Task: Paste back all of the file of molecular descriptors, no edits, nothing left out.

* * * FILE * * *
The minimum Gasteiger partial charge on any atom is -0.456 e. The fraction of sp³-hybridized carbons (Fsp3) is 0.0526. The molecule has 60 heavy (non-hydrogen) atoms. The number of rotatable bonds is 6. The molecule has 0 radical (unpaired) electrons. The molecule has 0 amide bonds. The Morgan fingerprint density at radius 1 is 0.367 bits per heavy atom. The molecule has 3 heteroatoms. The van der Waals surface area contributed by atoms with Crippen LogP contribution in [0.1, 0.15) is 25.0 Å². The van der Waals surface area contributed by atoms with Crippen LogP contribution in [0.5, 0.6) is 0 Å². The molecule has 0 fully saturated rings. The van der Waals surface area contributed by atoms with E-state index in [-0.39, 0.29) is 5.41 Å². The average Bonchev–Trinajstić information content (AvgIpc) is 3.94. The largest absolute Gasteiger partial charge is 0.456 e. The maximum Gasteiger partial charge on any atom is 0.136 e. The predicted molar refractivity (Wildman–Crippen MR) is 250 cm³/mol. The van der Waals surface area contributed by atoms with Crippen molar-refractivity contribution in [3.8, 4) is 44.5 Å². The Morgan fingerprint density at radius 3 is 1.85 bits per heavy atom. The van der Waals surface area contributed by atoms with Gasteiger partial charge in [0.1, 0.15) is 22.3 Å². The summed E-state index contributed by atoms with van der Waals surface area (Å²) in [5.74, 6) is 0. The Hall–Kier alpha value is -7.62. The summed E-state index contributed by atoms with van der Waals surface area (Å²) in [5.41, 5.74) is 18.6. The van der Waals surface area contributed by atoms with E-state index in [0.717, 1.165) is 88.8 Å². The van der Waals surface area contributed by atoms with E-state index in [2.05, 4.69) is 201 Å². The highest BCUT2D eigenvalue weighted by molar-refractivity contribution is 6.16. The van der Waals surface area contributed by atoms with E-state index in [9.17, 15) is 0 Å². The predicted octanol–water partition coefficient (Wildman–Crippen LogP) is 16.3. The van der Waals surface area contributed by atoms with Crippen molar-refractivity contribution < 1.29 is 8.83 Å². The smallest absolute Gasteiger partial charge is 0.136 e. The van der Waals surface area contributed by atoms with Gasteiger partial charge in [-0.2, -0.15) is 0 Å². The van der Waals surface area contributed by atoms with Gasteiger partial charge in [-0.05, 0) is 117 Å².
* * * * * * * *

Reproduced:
The minimum Gasteiger partial charge on any atom is -0.456 e. The fraction of sp³-hybridized carbons (Fsp3) is 0.0526. The molecule has 60 heavy (non-hydrogen) atoms. The number of rotatable bonds is 6. The molecule has 0 radical (unpaired) electrons. The molecule has 0 amide bonds. The Morgan fingerprint density at radius 1 is 0.367 bits per heavy atom. The molecule has 3 heteroatoms. The van der Waals surface area contributed by atoms with Crippen LogP contribution in [0.1, 0.15) is 25.0 Å². The van der Waals surface area contributed by atoms with Crippen LogP contribution in [0.5, 0.6) is 0 Å². The molecule has 0 fully saturated rings. The van der Waals surface area contributed by atoms with E-state index in [-0.39, 0.29) is 5.41 Å². The average Bonchev–Trinajstić information content (AvgIpc) is 3.94. The largest absolute Gasteiger partial charge is 0.456 e. The maximum Gasteiger partial charge on any atom is 0.136 e. The predicted molar refractivity (Wildman–Crippen MR) is 250 cm³/mol. The van der Waals surface area contributed by atoms with Crippen molar-refractivity contribution in [3.8, 4) is 44.5 Å². The Morgan fingerprint density at radius 3 is 1.85 bits per heavy atom. The van der Waals surface area contributed by atoms with Gasteiger partial charge in [0.1, 0.15) is 22.3 Å². The summed E-state index contributed by atoms with van der Waals surface area (Å²) in [5.74, 6) is 0. The Hall–Kier alpha value is -7.62. The summed E-state index contributed by atoms with van der Waals surface area (Å²) in [5.41, 5.74) is 18.6. The van der Waals surface area contributed by atoms with E-state index in [0.717, 1.165) is 88.8 Å². The van der Waals surface area contributed by atoms with E-state index in [2.05, 4.69) is 201 Å². The highest BCUT2D eigenvalue weighted by molar-refractivity contribution is 6.16. The van der Waals surface area contributed by atoms with E-state index in [9.17, 15) is 0 Å². The predicted octanol–water partition coefficient (Wildman–Crippen LogP) is 16.3. The van der Waals surface area contributed by atoms with Crippen molar-refractivity contribution < 1.29 is 8.83 Å². The smallest absolute Gasteiger partial charge is 0.136 e. The van der Waals surface area contributed by atoms with Gasteiger partial charge in [-0.2, -0.15) is 0 Å². The van der Waals surface area contributed by atoms with Gasteiger partial charge in [-0.05, 0) is 117 Å².